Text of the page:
At least we can breath a collective sigh of relief. Knowing that all the quality materials and craftsmanship that went into building the last twenty years of housing stock, coupled with corporations owning and maintaining with such care and preservation, will set us up for such a bright future. Can't you just smell the perpetual house price inflation! These shitshacks will all be worth bazillions within the next decade.

Weeeeeeeeeeeeeeeeeee!!

8   ELC     2013 Jan 28, 7:03am  ↑ like   ↓ dislike   quote    

JodyChunder says

let's quit with the trying to make it sound so respectable.

The moobs guy has got it right. Call them vultures.

9   Bap33     2013 Jan 28, 11:32am  ↑ like (2)   ↓ dislike   quote    

remove the Section 8 / Welfare that is pumped into the SFH rental market and the rents will drop low enough to bring housing in line in short order. My opinion.

10   David Losh     2013 Jan 29, 1:15am  ↑ like   ↓ dislike   quote    

Bap33 says

remove the Section 8 / Welfare that is pumped into the SFH rental market and the rents will drop

A lot of people contend Section 8 keeps rents lower for a wide variety of reasons. Trashed properties, lower rents, surrounding price pressure on surrounding properties, and the like.

Section 8 is a tough way to make a buck.

11   David9   1/1 = 100% civil   2013 Jan 29, 1:26am  ↑ like   ↓ dislike   quote    

Thank You Patrick.

I'm at work in Ventura this second, as I have been for 3 years.

The only major employers in the area are the government, one hospital, and Amgen. Here is a list:

http://www.labormarketinfo.edd.ca.gov/majorer/countymajorer.asp?CountyCode=000111

I commute from Tarzana because I refuse to be away from the more populous business center of Los Angeles. Even the Java progammers say the area is 'not strategic'.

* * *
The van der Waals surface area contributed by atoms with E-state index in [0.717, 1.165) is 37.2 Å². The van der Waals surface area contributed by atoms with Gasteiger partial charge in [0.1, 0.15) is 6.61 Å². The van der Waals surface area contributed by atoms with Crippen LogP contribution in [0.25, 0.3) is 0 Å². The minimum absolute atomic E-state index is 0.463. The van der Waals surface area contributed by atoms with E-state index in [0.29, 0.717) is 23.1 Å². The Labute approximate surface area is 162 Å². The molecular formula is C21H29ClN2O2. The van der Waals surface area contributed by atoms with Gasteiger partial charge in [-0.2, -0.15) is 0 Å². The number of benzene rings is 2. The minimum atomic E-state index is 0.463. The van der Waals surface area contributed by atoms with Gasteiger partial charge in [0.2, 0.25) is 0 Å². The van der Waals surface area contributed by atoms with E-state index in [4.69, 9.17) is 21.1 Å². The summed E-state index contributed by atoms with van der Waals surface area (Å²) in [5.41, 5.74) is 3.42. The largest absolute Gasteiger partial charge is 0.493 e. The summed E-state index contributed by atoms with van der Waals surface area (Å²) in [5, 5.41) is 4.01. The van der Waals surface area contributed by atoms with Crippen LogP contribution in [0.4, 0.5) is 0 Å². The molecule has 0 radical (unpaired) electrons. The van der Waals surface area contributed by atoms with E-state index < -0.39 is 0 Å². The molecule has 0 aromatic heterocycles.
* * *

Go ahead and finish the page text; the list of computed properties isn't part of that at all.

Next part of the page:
But, house prices are up, up, up, expensive, expensive, expensive.

12   Bap33     2013 Jan 29, 5:17am  ↑ like   ↓ dislike (1)   quote    

David Losh says

Bap33 says



remove the Section 8 / Welfare that is pumped into the SFH rental market and the rents will drop


A lot of people contend Section 8 keeps rents lower for a wide variety of reasons. Trashed properties, lower rents, surrounding price pressure on surrounding properties, and the like.


Section 8 is a tough way to make a buck.

All of the big RE players in my area use Section 8. And, the highest priced rents paid in the middle and low income areas are Section 8 properties. Worst of it all, in my opinion, is Section 8 rent in a SFH means tax payers are paying for an investors private property, that the investor can remove all of the equity from the home to use as he wishes, or even go into foreclosure due to unpaid mortgage. All done with an assett that has been paid for by tax payer funds.

Maybe if the home has no mortgage, then allowing Section 8 may be a different deal. But, if a home is leveraged in a debt, then having tax payers pay the rent is just crap.